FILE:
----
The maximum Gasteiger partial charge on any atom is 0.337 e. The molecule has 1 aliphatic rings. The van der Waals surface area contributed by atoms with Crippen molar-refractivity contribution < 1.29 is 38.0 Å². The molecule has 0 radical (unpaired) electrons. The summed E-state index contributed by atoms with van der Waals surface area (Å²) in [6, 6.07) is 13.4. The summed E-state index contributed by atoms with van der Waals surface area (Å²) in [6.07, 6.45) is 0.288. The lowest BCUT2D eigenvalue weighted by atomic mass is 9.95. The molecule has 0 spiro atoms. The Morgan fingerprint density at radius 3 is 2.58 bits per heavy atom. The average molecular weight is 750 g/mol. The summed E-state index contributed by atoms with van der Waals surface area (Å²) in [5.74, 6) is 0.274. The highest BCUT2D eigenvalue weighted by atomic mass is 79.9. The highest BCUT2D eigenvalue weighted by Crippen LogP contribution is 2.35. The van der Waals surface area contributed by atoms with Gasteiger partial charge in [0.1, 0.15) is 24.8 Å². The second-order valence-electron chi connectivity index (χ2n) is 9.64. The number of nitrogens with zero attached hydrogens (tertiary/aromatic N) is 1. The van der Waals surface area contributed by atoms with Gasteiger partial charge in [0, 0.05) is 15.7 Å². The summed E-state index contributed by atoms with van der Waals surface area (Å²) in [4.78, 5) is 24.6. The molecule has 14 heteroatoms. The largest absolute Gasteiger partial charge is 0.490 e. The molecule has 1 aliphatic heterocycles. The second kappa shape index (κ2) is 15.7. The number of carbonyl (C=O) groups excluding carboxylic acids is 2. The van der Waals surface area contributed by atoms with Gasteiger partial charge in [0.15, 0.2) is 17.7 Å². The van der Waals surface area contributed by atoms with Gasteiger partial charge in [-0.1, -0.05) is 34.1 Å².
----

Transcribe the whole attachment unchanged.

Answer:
The maximum Gasteiger partial charge on any atom is 0.337 e. The molecule has 1 aliphatic rings. The van der Waals surface area contributed by atoms with Crippen molar-refractivity contribution < 1.29 is 38.0 Å². The molecule has 0 radical (unpaired) electrons. The summed E-state index contributed by atoms with van der Waals surface area (Å²) in [6, 6.07) is 13.4. The summed E-state index contributed by atoms with van der Waals surface area (Å²) in [6.07, 6.45) is 0.288. The lowest BCUT2D eigenvalue weighted by atomic mass is 9.95. The molecule has 0 spiro atoms. The Morgan fingerprint density at radius 3 is 2.58 bits per heavy atom. The average molecular weight is 750 g/mol. The summed E-state index contributed by atoms with van der Waals surface area (Å²) in [5.74, 6) is 0.274. The highest BCUT2D eigenvalue weighted by atomic mass is 79.9. The highest BCUT2D eigenvalue weighted by Crippen LogP contribution is 2.35. The van der Waals surface area contributed by atoms with Gasteiger partial charge in [0.1, 0.15) is 24.8 Å². The second-order valence-electron chi connectivity index (χ2n) is 9.64. The number of nitrogens with zero attached hydrogens (tertiary/aromatic N) is 1. The van der Waals surface area contributed by atoms with Gasteiger partial charge in [0, 0.05) is 15.7 Å². The summed E-state index contributed by atoms with van der Waals surface area (Å²) in [4.78, 5) is 24.6. The molecule has 14 heteroatoms. The largest absolute Gasteiger partial charge is 0.490 e. The molecule has 1 aliphatic heterocycles. The second kappa shape index (κ2) is 15.7. The number of carbonyl (C=O) groups excluding carboxylic acids is 2. The van der Waals surface area contributed by atoms with Gasteiger partial charge in [0.15, 0.2) is 17.7 Å². The van der Waals surface area contributed by atoms with Gasteiger partial charge in [-0.1, -0.05) is 34.1 Å².